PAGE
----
Published on April 15th, 2020 📆 | 4420 Views ⚑0
REvil Rocks Jupiter – Infosecurity Magazine
A malware attack on the Florida town of Jupiter has caused problems that are out of this world.
The Palm Beach County conurbation was struck with REvil ransomware, also known as Sodinokibi, on March 21 in an attack that took down the town’s computer system for three weeks.
Kate Moretto, Jupiter’s public information officer, confirmed that multiple files had been encrypted as a result of the incident.
The threat that came out of cyberspace made it impossible for Town of Jupiter employees to access their email accounts to conduct town business. Residents were left unable to make utility payments using online services, and the town’s online plan-submission system was also knocked offline.
Speaking on April 1, Moretto said the town was still trying to find out how the malware had infiltrated its computer network.
Asked if the town would be paying a ransom to threat actors to retrieve its encrypted files, Moretto said that Jupiter had not engaged with any links and hadn’t viewed any ransom demands. Instead, the town is recovering what data it can from backups, which Moretto described as “quite good.”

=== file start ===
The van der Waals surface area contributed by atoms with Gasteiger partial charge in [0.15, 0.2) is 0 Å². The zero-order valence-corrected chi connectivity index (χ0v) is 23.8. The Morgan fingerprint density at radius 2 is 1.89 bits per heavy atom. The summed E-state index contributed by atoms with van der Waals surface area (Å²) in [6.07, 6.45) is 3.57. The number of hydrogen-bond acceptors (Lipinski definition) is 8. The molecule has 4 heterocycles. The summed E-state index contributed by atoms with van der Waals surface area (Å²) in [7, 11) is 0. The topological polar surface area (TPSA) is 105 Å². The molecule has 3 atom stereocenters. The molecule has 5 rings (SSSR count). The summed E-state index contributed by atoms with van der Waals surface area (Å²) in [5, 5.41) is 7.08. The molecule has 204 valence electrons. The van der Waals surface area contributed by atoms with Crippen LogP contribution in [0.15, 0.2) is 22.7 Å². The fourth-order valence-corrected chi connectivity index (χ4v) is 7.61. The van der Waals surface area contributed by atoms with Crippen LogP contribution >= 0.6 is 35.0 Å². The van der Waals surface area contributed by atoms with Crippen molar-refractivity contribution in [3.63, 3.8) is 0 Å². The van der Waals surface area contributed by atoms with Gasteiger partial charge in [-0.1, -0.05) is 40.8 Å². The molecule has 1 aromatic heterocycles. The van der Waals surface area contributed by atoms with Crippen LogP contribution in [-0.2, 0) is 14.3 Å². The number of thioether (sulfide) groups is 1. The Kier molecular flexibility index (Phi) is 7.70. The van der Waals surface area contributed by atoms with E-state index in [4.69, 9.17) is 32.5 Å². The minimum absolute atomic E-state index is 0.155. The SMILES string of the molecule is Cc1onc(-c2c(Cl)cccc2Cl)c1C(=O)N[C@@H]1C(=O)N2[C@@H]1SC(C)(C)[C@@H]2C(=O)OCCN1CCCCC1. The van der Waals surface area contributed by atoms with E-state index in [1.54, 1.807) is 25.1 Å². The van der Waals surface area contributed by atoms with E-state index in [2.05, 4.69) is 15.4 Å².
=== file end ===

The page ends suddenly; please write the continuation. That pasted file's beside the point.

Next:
“I don’t think there’s anything that’s kept it from being resolved,” Moretto said. “I just think it’s a very careful process to get everything back in place.”
Jupiter’s mayor Todd Wodraska said that the timing of the attack, which befell the town in the midst of the COVID-19 health crisis, was “kind of awful.”
Wodraska said: “It feels like most business types of things have really slowed down or whatever but it’s a terrible time to lose your emails because that’s really the best way of communicating with people given that you’re not supposed to be face-to-face.”
Residents were asked to pay their water bills through the mail or by leaving payments in a drop-off box in the town hall.
Jupiter councilman Ilan Kaufer said that while the town’s computer systems were down, he and other councilors communicated with residents via Facebook.
By April 10, most of the town’s digital services have been restored, and the town website is once again operational.
This was the second such attack on Jupiter, which suffered its first run-in with ransomware in December 2018.